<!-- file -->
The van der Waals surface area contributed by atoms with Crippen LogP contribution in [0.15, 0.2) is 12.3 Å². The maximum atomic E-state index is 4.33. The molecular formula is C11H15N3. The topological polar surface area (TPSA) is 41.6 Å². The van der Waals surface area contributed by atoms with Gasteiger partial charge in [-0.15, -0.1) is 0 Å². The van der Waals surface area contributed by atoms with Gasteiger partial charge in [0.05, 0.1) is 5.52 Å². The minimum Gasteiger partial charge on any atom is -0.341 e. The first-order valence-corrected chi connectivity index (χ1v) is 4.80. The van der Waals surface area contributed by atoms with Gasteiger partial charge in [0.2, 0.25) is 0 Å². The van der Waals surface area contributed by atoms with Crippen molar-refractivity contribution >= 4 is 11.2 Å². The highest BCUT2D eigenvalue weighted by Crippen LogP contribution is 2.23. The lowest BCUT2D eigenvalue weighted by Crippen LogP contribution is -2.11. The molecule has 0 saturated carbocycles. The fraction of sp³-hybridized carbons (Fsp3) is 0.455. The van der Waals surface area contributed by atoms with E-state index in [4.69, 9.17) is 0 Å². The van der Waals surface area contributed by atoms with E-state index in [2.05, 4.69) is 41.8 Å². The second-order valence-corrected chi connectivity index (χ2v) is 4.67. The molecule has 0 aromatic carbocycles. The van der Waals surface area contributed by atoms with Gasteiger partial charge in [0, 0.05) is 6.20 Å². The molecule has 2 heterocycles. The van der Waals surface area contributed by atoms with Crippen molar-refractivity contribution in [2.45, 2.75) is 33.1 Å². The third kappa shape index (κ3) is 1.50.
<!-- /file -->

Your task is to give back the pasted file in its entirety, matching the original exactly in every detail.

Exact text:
The van der Waals surface area contributed by atoms with Crippen LogP contribution in [0.15, 0.2) is 12.3 Å². The maximum atomic E-state index is 4.33. The molecular formula is C11H15N3. The topological polar surface area (TPSA) is 41.6 Å². The van der Waals surface area contributed by atoms with Gasteiger partial charge in [-0.15, -0.1) is 0 Å². The van der Waals surface area contributed by atoms with Gasteiger partial charge in [0.05, 0.1) is 5.52 Å². The minimum Gasteiger partial charge on any atom is -0.341 e. The first-order valence-corrected chi connectivity index (χ1v) is 4.80. The van der Waals surface area contributed by atoms with Gasteiger partial charge in [0.2, 0.25) is 0 Å². The van der Waals surface area contributed by atoms with Crippen molar-refractivity contribution >= 4 is 11.2 Å². The highest BCUT2D eigenvalue weighted by Crippen LogP contribution is 2.23. The lowest BCUT2D eigenvalue weighted by Crippen LogP contribution is -2.11. The molecule has 0 saturated carbocycles. The fraction of sp³-hybridized carbons (Fsp3) is 0.455. The van der Waals surface area contributed by atoms with E-state index in [4.69, 9.17) is 0 Å². The van der Waals surface area contributed by atoms with E-state index in [2.05, 4.69) is 41.8 Å². The second-order valence-corrected chi connectivity index (χ2v) is 4.67. The molecule has 0 aromatic carbocycles. The van der Waals surface area contributed by atoms with Gasteiger partial charge in [0, 0.05) is 6.20 Å². The molecule has 2 heterocycles. The van der Waals surface area contributed by atoms with Crippen molar-refractivity contribution in [2.45, 2.75) is 33.1 Å². The third kappa shape index (κ3) is 1.50.